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How does an energy and service company deal with a present characterized by a lot of instability, changes, and unpredictability?
RICHARD FRIZBERG: One advantage of our group of companies is that we operate in a sector that will certainly be in high demand in the coming years and decades because we provide services that play an important role in the current transformation. On one hand, in Austria with Hereschwerke, which offers industrial electrical and building electrical engineering services and increasingly focus on expanding PV systems. On the other hand, globally with Global Hydro Energy, which supplies electromechanical equipment for hydroelectric power plants. 

Has the speed of pressure for change increased in the 135 years of company history?
RICHARD FRIZBERG: And it will become even faster. We feel this in internal processes and in business with customers. In this regard, the agility of a medium-sized company is an advantage in remaining competitive. 

What hurdles do you encounter?
GILBERT FRIZBERG: With our services and products, we are part of, implementers, and accelerators of the energy transition. This means we also deal with local sensitivities. These must be considered on one hand – it's a matter of absolute fairness. But decisions must then also be made. And that's the overarching issue we face: that decisions take too long due to numerous repetitions and other hurdles in procedures and approvals…
RICHARD FRIZBERG: … and that there is also a lack of predictability whether decisions once made will actually hold. However, this predictability is urgently needed.
GILBERT FRIZBERG: Anything else not only paralyzes the republic but half of Europe, and it jeopardizes the energy transition. We have a kind of lived inconsistency there: something is advocated, but when it comes to implementation, initial resistance arises, and decision-making and perseverance fears dominate, making it difficult. We hinder ourselves there.
RICHARD FRIZBERG: With the envisaged energy transition, we are not fully tapping into our potential. Local and ideological obstacles often hinder the development of sustainable practices that are crucial for the common good. 

Austria is said to have a talent for "gold plating" – exceeding international minimum standards, which subsequently hampers competitiveness. Is that true?
GILBERT FRIZBERG: Austria is very precise in this regard. If one out of 6000 products in a tender does not fit, that suffices as a formal reason for cancellation. These are points where we are overly bureaucratic. One sees less the content of what the regulation is for than the paragraph, the subordinate clause, the comma. These misdevelopments exist.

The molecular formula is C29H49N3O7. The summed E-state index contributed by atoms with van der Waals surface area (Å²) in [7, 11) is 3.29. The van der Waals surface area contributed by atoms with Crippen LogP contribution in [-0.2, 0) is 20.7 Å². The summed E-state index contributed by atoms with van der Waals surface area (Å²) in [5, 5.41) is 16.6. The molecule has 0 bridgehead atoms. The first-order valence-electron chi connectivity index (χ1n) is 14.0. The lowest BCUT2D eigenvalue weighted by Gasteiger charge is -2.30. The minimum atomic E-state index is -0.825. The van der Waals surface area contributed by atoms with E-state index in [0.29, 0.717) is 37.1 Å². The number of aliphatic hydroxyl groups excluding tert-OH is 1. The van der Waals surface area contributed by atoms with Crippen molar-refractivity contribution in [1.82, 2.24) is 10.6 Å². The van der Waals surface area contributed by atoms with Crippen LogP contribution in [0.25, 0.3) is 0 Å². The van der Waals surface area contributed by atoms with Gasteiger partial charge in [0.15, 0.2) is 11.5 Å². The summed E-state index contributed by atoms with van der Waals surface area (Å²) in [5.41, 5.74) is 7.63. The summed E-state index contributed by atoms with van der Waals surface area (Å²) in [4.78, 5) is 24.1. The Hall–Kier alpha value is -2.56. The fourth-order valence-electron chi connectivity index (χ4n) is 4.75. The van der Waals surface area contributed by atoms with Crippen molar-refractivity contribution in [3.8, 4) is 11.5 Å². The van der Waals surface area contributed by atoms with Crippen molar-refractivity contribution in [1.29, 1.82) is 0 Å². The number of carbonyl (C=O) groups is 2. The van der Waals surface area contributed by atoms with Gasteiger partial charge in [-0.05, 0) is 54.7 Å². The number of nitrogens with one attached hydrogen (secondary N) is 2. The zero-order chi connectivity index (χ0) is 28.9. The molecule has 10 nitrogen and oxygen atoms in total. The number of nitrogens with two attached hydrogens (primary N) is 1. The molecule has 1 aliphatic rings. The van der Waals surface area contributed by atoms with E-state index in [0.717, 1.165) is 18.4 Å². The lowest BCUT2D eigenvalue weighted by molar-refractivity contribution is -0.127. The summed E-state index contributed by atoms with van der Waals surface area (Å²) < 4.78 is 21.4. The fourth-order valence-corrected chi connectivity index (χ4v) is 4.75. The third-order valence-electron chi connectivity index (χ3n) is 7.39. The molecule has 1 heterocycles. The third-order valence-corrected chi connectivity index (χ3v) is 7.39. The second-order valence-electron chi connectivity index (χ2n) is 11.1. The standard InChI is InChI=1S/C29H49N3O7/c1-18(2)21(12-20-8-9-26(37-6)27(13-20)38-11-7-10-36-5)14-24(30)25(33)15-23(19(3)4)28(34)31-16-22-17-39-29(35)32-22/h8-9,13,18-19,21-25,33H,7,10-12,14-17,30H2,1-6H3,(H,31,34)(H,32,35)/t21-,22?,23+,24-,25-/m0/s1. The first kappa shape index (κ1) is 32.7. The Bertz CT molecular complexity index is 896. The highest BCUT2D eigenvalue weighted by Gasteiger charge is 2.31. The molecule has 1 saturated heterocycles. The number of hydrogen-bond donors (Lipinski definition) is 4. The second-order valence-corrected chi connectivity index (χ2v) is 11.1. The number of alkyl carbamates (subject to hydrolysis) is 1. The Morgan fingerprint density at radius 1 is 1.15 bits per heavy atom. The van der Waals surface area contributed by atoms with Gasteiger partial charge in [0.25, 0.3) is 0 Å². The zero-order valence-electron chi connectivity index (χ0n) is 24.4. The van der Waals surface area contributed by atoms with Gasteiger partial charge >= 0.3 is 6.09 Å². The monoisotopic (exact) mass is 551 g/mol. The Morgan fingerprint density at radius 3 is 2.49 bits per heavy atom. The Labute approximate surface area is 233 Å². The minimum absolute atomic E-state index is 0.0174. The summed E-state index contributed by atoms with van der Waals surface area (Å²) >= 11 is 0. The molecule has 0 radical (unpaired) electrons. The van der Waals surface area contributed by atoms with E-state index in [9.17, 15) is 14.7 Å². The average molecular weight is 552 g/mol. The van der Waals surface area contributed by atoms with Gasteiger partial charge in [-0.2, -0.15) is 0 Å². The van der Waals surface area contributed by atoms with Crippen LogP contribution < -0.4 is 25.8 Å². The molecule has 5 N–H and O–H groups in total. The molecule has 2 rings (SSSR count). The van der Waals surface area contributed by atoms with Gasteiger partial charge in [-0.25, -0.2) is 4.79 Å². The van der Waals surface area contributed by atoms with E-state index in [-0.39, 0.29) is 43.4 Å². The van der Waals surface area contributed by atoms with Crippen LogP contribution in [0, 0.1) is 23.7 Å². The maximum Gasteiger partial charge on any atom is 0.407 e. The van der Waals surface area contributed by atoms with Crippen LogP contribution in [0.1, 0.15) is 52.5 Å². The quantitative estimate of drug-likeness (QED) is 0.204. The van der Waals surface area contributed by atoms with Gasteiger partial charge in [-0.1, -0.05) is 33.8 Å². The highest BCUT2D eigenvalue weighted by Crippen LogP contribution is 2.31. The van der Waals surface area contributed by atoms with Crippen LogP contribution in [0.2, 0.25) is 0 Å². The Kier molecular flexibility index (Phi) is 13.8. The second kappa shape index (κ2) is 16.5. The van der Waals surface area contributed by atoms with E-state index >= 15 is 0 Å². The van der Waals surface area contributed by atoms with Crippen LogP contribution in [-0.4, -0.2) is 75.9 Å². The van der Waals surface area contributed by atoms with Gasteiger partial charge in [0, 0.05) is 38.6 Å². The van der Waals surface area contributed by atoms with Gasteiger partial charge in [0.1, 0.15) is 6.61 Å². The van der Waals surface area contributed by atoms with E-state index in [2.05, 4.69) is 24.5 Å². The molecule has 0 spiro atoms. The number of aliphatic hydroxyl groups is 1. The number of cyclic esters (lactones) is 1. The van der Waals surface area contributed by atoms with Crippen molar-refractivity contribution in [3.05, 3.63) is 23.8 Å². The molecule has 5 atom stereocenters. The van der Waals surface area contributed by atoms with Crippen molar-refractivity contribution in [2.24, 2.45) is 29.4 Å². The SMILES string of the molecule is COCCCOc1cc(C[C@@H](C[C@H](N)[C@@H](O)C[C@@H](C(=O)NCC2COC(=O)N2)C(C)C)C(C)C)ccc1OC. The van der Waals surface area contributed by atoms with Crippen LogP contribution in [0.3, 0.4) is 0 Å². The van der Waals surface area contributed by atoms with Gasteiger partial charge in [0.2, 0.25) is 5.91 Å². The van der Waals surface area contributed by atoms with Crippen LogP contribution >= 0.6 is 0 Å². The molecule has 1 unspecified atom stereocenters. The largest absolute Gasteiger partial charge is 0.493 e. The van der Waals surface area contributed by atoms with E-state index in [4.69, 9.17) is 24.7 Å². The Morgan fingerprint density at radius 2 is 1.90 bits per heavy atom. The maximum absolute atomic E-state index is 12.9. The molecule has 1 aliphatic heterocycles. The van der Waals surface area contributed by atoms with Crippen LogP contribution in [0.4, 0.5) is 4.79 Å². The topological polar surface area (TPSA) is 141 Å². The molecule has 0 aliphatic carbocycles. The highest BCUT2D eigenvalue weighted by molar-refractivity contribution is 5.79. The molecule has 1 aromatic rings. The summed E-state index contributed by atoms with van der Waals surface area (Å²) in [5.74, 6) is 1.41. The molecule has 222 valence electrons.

How much courage is needed to take on the leadership role in a family business given these conditions?
RICHARD FRIZBERG: I grew up with the company, but I have the advantage that pressure was never built up. I never felt pushed into it. Instead, I was able to gain experience abroad, and here we have jointly built professional structures and processes as an industry-related service provider, through which we are well-equipped thanks to our innovative power and function independently of who is at the helm in the family. 

How heavy is the burden of the tradition of five generations of company history that one inherits?
RICHARD FRIZBERG: Thinking is certainly more long-term than if one were only in a management position in another company for a certain period of time. We have certain values and think in terms of generations, but we cannot rigidly cling to something because everything renews much faster. 

Did it require more courage back then when you took over?
GILBERT FRIZBERG: The question didn't arise for me. I jumped into the deep end and had only "escort." It's completely different today. There are qualified colleagues and structures where you work in teams. My son has grown up much more in this team thinking. This results in a difference in style and methods. And that's a good thing. 

Is there enough courage for change in society?
RICHARD FRIZBERG: We would already wish for a bit more courage. For us as a company, it's a prerequisite, but we also need employees who have a permanent willingness to change. In return, we offer an environment where you can actively contribute, change, develop, and shape something. 


F-Energies is owned by the Frizberg family and is a holding company, under which, Hereschwerke in the south Styrian Wildon and Global Hydro Energy in Niederranna on the Danube (Upper Austria) are grouped together. Hereschwerke specializes in electrical and building electrical engineering, while Global Hydro Energy supplies hydroelectric power plants worldwide with turbine technology, boasting an export rate of 95 percent. In total, the company employs around 500 employees, with 400 of them located at the sites in Austria.